For future updates, giving players multiple text prompts when replying to NPCs allows for greater control, and less like they are reading a book. Solving the inventory issues will add an extra element to the game, where players are able to recap their discoveries as the game can be quite lengthy. 

The game title “Crime Scene” acted as a suffice indicator to what players can expect. This game was always intended to be solely text-based so that player imagination illustrates the narrative, so personally, the inclusion of music or sounds is not necessary.

PU001741: Design and Prototyping

The Grand Heist DevLog

Escape Room Puzzle Prototype (Collaboration w/ Abhimanyu Chattopadhyay)


  • For players to use multiple physical spaces during the game
  • For players to easily locate and solve tasks with little or no guidance
  • To create a captivating story, via an insight into a fictitious character, retracing their steps over the course of the Escape Room

Development Process

  1. Discuss different narrative approaches to determine the plot for this Escape Room, agreeing on the Heist genre
  2. Exploring various types of tasks, e.g. shading, tracing, jigsaw 
  3. Create the main game item, a journal, using coffee to make it look authentic, in order to produce a compelling story element for the game
  4. Plan the flow of tasks, and how they are incorporated into the journal


  • Players appreciate the journal’s appearance, describing it as authentic, as it helps set the scene for the Escape Room’s narrative and makes for a more interactive experience
  • Play testers had difficulty locating where and how many tasks could be found in the contents of the journal, often having to be directed where to look
  • Once some players had realised how to identify the tasks, they would look for more despite there being no similar tasks
  • Some players were confused once they had to move location once all journal tasks had been completed, this was usually due to not having read through the journal thoroughly


This prototype included a gripping narrative along with a set of challenging cryptic tasks, meeting the development objectives. However, players had difficulty finding the tasks. Implementing indicators such as shading in some words on the same page as the journal shading task helped minimise this. An indication to the number of tasks that could be found in the journal would also help with any confusion for players.

Due to the nature of certain tasks, such as cutting out certain objects in the journal, playtesting this prototype was made tedious as extra journal copies had to be made for each trial.

PU001741: Design and Prototyping

Formula Fun DevLog

Race Game without Dice Prototype (Collaboration w/ Jia Liang Cai)


  • To give players the freedom to choose how much they want to move their piece by, along with consequences to prevent players exaggerating 
  • Implement an element of strategy for when players compete against one another
  • To balance the number of moves made my players and the length of the race, ensuring the game is not drawn-out nor short-lived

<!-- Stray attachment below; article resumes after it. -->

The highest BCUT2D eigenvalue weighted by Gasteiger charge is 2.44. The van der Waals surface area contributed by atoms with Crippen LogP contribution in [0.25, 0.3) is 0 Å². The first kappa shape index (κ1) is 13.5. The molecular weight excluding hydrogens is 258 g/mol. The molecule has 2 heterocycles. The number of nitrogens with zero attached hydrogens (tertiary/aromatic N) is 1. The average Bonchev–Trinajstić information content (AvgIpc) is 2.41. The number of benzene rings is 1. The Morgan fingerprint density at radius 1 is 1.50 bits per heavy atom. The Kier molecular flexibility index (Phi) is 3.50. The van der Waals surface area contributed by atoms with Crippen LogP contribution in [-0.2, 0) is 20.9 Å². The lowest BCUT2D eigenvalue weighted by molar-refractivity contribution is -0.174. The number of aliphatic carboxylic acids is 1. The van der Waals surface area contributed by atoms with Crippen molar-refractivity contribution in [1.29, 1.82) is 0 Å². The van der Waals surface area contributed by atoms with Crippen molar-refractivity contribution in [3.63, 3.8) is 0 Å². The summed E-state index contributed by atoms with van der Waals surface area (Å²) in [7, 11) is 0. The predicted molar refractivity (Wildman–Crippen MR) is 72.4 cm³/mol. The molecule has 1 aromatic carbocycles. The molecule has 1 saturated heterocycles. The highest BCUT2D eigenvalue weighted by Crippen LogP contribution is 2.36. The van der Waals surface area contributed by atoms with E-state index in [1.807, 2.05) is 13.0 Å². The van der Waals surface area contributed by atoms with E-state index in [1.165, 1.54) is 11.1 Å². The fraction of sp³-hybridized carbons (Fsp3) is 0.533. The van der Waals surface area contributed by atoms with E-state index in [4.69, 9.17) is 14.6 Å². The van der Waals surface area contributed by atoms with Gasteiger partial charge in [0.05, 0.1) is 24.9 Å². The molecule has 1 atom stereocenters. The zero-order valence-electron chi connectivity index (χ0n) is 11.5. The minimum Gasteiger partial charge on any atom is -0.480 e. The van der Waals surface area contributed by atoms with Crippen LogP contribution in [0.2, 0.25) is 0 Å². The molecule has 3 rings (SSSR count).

Development Process

  1. Contemplate and explore different ideas to replace dice found in typical board games
  2. Upon considering different themes, we agreed to base the prototype on Formula 1
  3. Determine game mechanics: shortest and fastest routes, how players choose to move their player piece
  4. Outline a consequential tyre health system, finetuning this with playtesting
  5. Design board and player pieces: finding 3D models online in order to 3D print a set of blue and red pieces


  • Players preferred having a single track between corners rather than two separate paths, keeping corners separate, introducing a slip stream feature; inspired by Flamme Rouge
  • Players advised that instead of each player taking turns to move, a count of three allows both players to reveal their desired move at the same time, making movement competitive and random
  • Players preferred using physical pieces to represent movement rather than using fingers when counting down from three
  • Various tweaks to the health system advised by play testers allowed for smoother game flow
  • When play testing, one lap around the track felt too short, so an increase to two laps per game seems beneficial for enjoyment


Player feedback has greatly benefited this prototype, for example, the introduction of slip stream causes players to think before they move, considering where their opponent is on the board, emphasising the desired element of strategy from my own personal objectives. Clear instructions, in text form, would allow easier understanding of game rules and mechanics for players, rather than verbally explaining to play testers.

PU001741: Design and Prototyping

Limb Reaper DevLog

No Components Game Prototype


  • To create a game that was both fun and not complicated for players to understand
  • To implement a player vs player aspect to my concepts; similar to existing No Components Games
  • To achieve a competitive nature between players, to ensure investment from play testers

Development Process

  1. Research into existing No Components Games, e.g. Rock Paper Scissors, Viral Pointing game, Eye Spy, Charades, Hide and Seek, Arm Wrestling. Drawing inspiration to produce an original concept
  2. Playtest original rules with an opponent, taking feedback on board to design a new set of rules
  3. Playtest new rules with an opponent to experience game flow and duration


  • Players felt the original rules made the game too short, play testers advised giving players the opportunity to regain a lost limb
  • Players were confused by how to mirror their opponent using a limb they have lost
  • Confusion as to who was attacking or defending each round


This game was enjoyable for players, both players and spectators were invested and would cheer when a limb was guessed correctly. Regarding how to mirror an opponent when you have lost your own limb, implementing a pointing feature resolved this, as using eyes was not accurate enough. Also advising the attacker to count down from three prevented any confusion between rounds. 

Ideas to make this game for three players or more had been discussed, with a clear vision for future development and interesting concepts.